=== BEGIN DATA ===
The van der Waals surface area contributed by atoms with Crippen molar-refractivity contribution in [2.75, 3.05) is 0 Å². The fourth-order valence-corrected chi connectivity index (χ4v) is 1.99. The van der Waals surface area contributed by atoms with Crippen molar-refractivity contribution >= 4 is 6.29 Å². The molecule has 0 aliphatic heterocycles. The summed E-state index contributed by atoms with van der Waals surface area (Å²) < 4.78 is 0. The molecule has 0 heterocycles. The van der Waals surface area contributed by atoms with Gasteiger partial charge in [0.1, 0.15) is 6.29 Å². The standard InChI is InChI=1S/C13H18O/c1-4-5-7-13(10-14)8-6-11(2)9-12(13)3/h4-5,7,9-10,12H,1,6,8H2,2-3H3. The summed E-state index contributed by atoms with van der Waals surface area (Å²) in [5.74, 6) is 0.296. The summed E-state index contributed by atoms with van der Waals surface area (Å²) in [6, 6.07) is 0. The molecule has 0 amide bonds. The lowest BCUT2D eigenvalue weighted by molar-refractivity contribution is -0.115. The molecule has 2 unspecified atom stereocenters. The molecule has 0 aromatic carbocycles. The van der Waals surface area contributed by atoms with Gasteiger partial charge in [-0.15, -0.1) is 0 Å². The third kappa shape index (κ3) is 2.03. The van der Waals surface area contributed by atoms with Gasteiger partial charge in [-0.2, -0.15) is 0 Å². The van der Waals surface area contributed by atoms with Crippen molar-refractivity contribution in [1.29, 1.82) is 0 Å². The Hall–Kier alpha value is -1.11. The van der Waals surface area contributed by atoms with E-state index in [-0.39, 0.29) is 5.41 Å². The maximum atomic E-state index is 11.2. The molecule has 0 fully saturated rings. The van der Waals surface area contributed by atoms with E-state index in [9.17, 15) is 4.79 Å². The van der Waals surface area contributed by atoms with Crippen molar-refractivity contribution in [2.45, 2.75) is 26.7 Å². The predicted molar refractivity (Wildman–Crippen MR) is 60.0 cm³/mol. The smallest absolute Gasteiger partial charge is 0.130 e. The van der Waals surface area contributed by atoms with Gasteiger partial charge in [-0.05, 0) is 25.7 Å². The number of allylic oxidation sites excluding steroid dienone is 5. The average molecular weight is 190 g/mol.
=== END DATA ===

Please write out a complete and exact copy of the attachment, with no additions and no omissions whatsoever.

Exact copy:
The van der Waals surface area contributed by atoms with Crippen molar-refractivity contribution in [2.75, 3.05) is 0 Å². The fourth-order valence-corrected chi connectivity index (χ4v) is 1.99. The van der Waals surface area contributed by atoms with Crippen molar-refractivity contribution >= 4 is 6.29 Å². The molecule has 0 aliphatic heterocycles. The summed E-state index contributed by atoms with van der Waals surface area (Å²) < 4.78 is 0. The molecule has 0 heterocycles. The van der Waals surface area contributed by atoms with Gasteiger partial charge in [0.1, 0.15) is 6.29 Å². The standard InChI is InChI=1S/C13H18O/c1-4-5-7-13(10-14)8-6-11(2)9-12(13)3/h4-5,7,9-10,12H,1,6,8H2,2-3H3. The summed E-state index contributed by atoms with van der Waals surface area (Å²) in [5.74, 6) is 0.296. The summed E-state index contributed by atoms with van der Waals surface area (Å²) in [6, 6.07) is 0. The molecule has 0 amide bonds. The lowest BCUT2D eigenvalue weighted by molar-refractivity contribution is -0.115. The molecule has 2 unspecified atom stereocenters. The molecule has 0 aromatic carbocycles. The van der Waals surface area contributed by atoms with Gasteiger partial charge in [-0.15, -0.1) is 0 Å². The third kappa shape index (κ3) is 2.03. The van der Waals surface area contributed by atoms with Gasteiger partial charge in [-0.2, -0.15) is 0 Å². The van der Waals surface area contributed by atoms with Crippen molar-refractivity contribution in [1.29, 1.82) is 0 Å². The Hall–Kier alpha value is -1.11. The van der Waals surface area contributed by atoms with E-state index in [-0.39, 0.29) is 5.41 Å². The maximum atomic E-state index is 11.2. The molecule has 0 fully saturated rings. The van der Waals surface area contributed by atoms with E-state index in [9.17, 15) is 4.79 Å². The van der Waals surface area contributed by atoms with Crippen molar-refractivity contribution in [2.45, 2.75) is 26.7 Å². The predicted molar refractivity (Wildman–Crippen MR) is 60.0 cm³/mol. The smallest absolute Gasteiger partial charge is 0.130 e. The van der Waals surface area contributed by atoms with Gasteiger partial charge in [-0.05, 0) is 25.7 Å². The number of allylic oxidation sites excluding steroid dienone is 5. The average molecular weight is 190 g/mol.